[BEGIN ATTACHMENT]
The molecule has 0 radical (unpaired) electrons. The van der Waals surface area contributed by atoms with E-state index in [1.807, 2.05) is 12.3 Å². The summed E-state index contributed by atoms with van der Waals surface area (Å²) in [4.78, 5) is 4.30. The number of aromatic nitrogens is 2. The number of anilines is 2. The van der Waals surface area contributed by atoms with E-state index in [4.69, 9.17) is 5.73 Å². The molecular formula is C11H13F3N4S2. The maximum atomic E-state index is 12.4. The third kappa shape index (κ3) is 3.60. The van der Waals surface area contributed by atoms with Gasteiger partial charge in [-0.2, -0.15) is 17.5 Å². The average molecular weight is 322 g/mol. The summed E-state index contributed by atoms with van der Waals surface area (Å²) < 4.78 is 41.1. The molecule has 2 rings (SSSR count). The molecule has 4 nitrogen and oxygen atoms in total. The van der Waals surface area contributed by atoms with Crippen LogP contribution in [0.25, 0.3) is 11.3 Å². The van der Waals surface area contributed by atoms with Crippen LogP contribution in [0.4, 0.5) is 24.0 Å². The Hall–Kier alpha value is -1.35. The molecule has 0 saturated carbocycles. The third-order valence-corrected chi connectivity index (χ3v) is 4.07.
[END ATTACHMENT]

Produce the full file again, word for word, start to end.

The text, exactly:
The molecule has 0 radical (unpaired) electrons. The van der Waals surface area contributed by atoms with E-state index in [1.807, 2.05) is 12.3 Å². The summed E-state index contributed by atoms with van der Waals surface area (Å²) in [4.78, 5) is 4.30. The number of aromatic nitrogens is 2. The number of anilines is 2. The van der Waals surface area contributed by atoms with E-state index in [4.69, 9.17) is 5.73 Å². The molecular formula is C11H13F3N4S2. The maximum atomic E-state index is 12.4. The third kappa shape index (κ3) is 3.60. The van der Waals surface area contributed by atoms with Gasteiger partial charge in [-0.2, -0.15) is 17.5 Å². The average molecular weight is 322 g/mol. The summed E-state index contributed by atoms with van der Waals surface area (Å²) < 4.78 is 41.1. The molecule has 2 rings (SSSR count). The molecule has 4 nitrogen and oxygen atoms in total. The van der Waals surface area contributed by atoms with Crippen LogP contribution in [0.25, 0.3) is 11.3 Å². The van der Waals surface area contributed by atoms with Crippen LogP contribution in [0.4, 0.5) is 24.0 Å². The Hall–Kier alpha value is -1.35. The molecule has 0 saturated carbocycles. The third-order valence-corrected chi connectivity index (χ3v) is 4.07.